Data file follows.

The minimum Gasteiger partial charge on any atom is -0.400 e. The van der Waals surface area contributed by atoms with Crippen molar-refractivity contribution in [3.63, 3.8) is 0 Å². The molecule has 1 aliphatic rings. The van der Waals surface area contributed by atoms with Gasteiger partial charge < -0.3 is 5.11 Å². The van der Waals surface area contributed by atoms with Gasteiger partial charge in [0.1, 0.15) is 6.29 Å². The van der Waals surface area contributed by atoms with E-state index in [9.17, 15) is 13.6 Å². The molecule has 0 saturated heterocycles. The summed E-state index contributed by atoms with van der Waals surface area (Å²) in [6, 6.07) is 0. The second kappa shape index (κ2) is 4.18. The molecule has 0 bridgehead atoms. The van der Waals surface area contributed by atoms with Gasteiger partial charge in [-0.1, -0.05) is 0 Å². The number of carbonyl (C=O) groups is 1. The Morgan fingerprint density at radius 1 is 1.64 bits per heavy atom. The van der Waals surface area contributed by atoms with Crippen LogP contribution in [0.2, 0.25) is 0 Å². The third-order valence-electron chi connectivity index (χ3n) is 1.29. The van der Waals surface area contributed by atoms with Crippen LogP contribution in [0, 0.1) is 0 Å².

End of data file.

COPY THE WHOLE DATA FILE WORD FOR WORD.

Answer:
The minimum Gasteiger partial charge on any atom is -0.400 e. The van der Waals surface area contributed by atoms with Crippen molar-refractivity contribution in [3.63, 3.8) is 0 Å². The molecule has 1 aliphatic rings. The van der Waals surface area contributed by atoms with Gasteiger partial charge < -0.3 is 5.11 Å². The van der Waals surface area contributed by atoms with Gasteiger partial charge in [0.1, 0.15) is 6.29 Å². The van der Waals surface area contributed by atoms with E-state index in [9.17, 15) is 13.6 Å². The molecule has 0 saturated heterocycles. The summed E-state index contributed by atoms with van der Waals surface area (Å²) in [6, 6.07) is 0. The second kappa shape index (κ2) is 4.18. The molecule has 0 bridgehead atoms. The van der Waals surface area contributed by atoms with Gasteiger partial charge in [-0.1, -0.05) is 0 Å². The number of carbonyl (C=O) groups is 1. The Morgan fingerprint density at radius 1 is 1.64 bits per heavy atom. The van der Waals surface area contributed by atoms with Crippen LogP contribution in [0.2, 0.25) is 0 Å². The third-order valence-electron chi connectivity index (χ3n) is 1.29. The van der Waals surface area contributed by atoms with Crippen LogP contribution in [0, 0.1) is 0 Å².